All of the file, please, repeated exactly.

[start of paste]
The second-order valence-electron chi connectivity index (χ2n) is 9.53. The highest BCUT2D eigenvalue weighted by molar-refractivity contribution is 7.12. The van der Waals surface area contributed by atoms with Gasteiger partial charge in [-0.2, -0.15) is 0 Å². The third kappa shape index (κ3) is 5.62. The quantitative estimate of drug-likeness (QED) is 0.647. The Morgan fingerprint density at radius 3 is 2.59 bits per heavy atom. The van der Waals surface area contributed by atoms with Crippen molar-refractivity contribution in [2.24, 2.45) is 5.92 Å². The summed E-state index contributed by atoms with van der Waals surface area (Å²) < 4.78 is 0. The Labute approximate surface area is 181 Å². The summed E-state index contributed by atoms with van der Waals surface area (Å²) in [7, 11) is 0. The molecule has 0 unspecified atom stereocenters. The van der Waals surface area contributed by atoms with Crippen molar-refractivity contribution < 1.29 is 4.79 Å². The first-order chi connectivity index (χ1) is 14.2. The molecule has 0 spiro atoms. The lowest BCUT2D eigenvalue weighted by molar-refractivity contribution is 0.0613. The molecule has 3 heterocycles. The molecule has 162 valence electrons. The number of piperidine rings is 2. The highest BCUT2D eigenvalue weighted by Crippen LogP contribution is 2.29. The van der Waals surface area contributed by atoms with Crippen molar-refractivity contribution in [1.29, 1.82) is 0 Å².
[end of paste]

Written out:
The second-order valence-electron chi connectivity index (χ2n) is 9.53. The highest BCUT2D eigenvalue weighted by molar-refractivity contribution is 7.12. The van der Waals surface area contributed by atoms with Gasteiger partial charge in [-0.2, -0.15) is 0 Å². The third kappa shape index (κ3) is 5.62. The quantitative estimate of drug-likeness (QED) is 0.647. The Morgan fingerprint density at radius 3 is 2.59 bits per heavy atom. The van der Waals surface area contributed by atoms with Crippen molar-refractivity contribution in [2.24, 2.45) is 5.92 Å². The summed E-state index contributed by atoms with van der Waals surface area (Å²) < 4.78 is 0. The Labute approximate surface area is 181 Å². The summed E-state index contributed by atoms with van der Waals surface area (Å²) in [7, 11) is 0. The molecule has 0 unspecified atom stereocenters. The van der Waals surface area contributed by atoms with Crippen molar-refractivity contribution < 1.29 is 4.79 Å². The first-order chi connectivity index (χ1) is 14.2. The molecule has 0 spiro atoms. The lowest BCUT2D eigenvalue weighted by molar-refractivity contribution is 0.0613. The molecule has 3 heterocycles. The molecule has 162 valence electrons. The number of piperidine rings is 2. The highest BCUT2D eigenvalue weighted by Crippen LogP contribution is 2.29. The van der Waals surface area contributed by atoms with Crippen molar-refractivity contribution in [1.29, 1.82) is 0 Å².